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An F-35A of the Japan Air Self-Defense Force, like this one pictured Feb. 7, 2017, in Arizona, crashed into the Pacific Ocean on Tuesday, April 9, 2018.
An F-35A of the Japan Air Self-Defense Force, like this one pictured Feb. 7, 2017, in Arizona, crashed into the Pacific Ocean on Tuesday, April 9, 2018. (Louis Vega Jr./U.S. Air Force)

TOKYO — The U.S. Navy joined the search for a missing Japan Air Self-Defense Force pilot whose F-35A Lightning II stealth fighter went down Tuesday in the Pacific Ocean.

The JASDF said on Wednesday a search team found parts of the aircraft left and right rudders in the water around 9:45 p.m. Tuesday.

A Navy P-8A Poseidon maritime patrol aircraft and the USS Stethem, a guided-missile destroyer, joined the Japanese-led search for the pilot, according to a Navy news release Wednesday. A JASDF spokesman described the pilot as a major in his 40s.

This is the first accident involving an F-35A anywhere, Asahi Shimbun reported. A Marine Corps F-35B fighter jet crashed near the Marine Corps Air Station in Beaufort, S.C., in September.

The JASDF fighter disappeared from radar screens and communication with it was lost just before 7:30 p.m., Defense Minister Takeshi Iwaya told reporters Tuesday night. The jet was approximately 85 miles east of Misawa Air Base, its home field, in the Aomori prefecture in northeastern Japan.

The pilot was conducting a nighttime anti-fighter combat drill with three other F-35As, Iwaya said.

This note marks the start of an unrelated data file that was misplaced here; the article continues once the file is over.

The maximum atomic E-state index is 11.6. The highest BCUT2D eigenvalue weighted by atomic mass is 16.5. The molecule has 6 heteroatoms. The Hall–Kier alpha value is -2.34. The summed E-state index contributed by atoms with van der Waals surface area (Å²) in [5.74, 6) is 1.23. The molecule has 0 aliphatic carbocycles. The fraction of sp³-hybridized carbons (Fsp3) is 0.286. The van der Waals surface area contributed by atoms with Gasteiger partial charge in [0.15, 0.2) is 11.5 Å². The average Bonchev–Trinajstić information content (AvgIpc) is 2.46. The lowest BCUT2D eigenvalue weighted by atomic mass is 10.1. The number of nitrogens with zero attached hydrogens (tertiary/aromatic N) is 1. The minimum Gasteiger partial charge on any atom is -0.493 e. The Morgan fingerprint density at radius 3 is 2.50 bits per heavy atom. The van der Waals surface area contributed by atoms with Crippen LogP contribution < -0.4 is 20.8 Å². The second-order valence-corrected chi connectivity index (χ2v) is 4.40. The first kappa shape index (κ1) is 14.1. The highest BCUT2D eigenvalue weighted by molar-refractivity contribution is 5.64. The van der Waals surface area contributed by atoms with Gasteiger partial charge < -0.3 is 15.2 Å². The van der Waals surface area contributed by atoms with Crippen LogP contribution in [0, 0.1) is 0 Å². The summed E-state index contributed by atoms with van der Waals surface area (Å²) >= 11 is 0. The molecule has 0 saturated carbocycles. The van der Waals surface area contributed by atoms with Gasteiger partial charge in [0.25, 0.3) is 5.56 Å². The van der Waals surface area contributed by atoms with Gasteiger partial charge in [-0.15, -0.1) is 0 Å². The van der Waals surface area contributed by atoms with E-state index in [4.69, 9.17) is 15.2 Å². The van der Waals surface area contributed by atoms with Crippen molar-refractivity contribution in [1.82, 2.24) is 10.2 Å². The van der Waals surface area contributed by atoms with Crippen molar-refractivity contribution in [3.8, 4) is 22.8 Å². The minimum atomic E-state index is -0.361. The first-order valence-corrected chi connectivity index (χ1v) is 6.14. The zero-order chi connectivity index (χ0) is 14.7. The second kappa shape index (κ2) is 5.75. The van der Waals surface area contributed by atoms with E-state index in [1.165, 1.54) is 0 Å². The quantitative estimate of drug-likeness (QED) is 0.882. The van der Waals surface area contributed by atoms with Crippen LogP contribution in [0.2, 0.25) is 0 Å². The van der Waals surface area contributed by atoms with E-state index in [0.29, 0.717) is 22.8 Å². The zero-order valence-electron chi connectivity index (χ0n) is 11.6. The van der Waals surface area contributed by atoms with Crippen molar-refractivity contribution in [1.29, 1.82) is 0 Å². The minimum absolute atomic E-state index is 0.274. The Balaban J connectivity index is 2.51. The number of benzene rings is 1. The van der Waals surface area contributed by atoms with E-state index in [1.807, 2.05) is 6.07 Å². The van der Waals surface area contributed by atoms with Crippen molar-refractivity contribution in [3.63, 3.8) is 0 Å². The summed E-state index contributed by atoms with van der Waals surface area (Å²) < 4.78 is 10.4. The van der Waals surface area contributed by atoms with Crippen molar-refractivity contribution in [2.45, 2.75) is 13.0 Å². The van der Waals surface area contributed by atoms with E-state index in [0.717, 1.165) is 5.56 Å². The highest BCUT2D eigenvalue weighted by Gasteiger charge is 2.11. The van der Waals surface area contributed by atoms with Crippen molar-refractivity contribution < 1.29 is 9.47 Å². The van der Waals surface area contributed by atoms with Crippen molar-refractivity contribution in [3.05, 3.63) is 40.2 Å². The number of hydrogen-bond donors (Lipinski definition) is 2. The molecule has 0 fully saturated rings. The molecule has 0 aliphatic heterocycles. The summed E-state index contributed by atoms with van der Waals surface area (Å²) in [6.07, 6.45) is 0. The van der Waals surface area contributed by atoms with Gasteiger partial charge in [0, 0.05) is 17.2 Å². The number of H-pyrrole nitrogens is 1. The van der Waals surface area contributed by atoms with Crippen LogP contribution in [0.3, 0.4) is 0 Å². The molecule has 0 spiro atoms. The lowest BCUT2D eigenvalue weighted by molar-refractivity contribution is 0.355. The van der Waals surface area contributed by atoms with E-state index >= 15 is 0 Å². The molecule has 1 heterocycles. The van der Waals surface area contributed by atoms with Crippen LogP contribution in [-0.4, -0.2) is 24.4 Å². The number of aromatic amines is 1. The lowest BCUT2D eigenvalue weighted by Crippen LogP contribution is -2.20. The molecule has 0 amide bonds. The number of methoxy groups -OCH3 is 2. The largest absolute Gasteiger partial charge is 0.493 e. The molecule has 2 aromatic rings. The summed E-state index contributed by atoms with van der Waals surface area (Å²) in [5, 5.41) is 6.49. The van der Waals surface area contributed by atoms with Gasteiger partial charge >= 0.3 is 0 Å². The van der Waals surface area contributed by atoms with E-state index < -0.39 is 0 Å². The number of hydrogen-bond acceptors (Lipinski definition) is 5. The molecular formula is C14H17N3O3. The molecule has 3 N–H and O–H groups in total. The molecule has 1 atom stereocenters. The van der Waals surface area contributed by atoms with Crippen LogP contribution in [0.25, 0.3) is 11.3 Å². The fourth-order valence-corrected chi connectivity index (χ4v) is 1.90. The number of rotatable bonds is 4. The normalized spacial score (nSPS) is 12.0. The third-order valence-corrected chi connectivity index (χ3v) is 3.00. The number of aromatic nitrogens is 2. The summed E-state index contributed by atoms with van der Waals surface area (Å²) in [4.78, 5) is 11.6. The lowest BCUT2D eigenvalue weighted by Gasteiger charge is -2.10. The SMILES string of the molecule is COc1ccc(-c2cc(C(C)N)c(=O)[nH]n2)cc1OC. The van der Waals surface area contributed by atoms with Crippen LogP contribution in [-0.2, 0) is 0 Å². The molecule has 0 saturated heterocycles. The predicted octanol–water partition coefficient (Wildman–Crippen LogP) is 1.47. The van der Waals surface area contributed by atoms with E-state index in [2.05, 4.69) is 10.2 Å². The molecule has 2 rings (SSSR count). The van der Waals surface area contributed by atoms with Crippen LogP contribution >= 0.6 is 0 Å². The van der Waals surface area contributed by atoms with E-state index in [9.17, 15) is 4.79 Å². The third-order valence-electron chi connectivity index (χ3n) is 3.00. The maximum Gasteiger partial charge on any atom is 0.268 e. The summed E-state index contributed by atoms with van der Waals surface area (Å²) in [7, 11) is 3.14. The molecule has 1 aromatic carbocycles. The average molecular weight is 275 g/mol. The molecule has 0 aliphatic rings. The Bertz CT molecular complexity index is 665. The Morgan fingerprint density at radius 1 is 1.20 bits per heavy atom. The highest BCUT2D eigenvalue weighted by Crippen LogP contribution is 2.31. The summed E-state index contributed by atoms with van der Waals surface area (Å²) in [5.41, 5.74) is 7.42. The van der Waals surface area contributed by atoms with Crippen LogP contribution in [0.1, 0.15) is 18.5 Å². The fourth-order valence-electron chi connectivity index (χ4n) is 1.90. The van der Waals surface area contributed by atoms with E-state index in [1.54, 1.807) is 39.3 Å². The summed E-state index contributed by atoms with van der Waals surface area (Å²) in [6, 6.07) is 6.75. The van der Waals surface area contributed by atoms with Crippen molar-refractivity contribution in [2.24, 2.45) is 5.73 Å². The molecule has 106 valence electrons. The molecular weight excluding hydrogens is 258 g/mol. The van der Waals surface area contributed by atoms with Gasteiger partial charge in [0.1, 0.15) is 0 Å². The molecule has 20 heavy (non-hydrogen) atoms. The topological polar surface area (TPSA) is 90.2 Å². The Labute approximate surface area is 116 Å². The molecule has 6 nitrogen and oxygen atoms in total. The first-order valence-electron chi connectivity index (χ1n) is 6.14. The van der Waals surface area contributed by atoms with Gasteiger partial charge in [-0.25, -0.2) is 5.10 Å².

The spokesman, who spoke on a standard condition of anonymity, said communications with the pilot indicated nothing abnormal, although the pilot called off the training before the jet disappeared.

A JASDF search team of 11 aircraft, including UH-60Js and U-125s as well as Japan Maritime Self-Defense Force ships and aircraft, began searching the area where the fighter went missing shortly after the incident. The Japan Coast Guard also sent ships to the scene, the spokesman said.

The cause of the crash is under investigation by the aircraft accidents investigation commission, the spokesman said.

During a news conference Wednesday, Chief Cabinet Secretary Yoshihide Suga apologized for causing anxiety to the local residents and said the government will take preventative measures after identifying the cause of the accident, Jiji Press reported.

All of Japan’s F-35As, which are assigned to Misawa Air Base, were grounded Tuesday.

Thirteen of the advanced fighters have deployed to Misawa since January 2018, according to the Asahi newspaper. A first squadron of the JASDF F-35As with 80 members was formed in March at Misawa, according to the defense ministry.

Japan started deploying the expensive U.S.-made F-35s since last year, part of its plan to bolster its defense spending and weapons capability in the coming years to counter potential threats from North Korea and China, according to the Associated Press.

Under guidelines approved in December, Prime Minister Shinzo Abe’s government plans to buy 147 F-35s, including 105 F-35As, costing about 10 billion yen ($90 million) each, AP reported. Twitter: @HanaKusumoto

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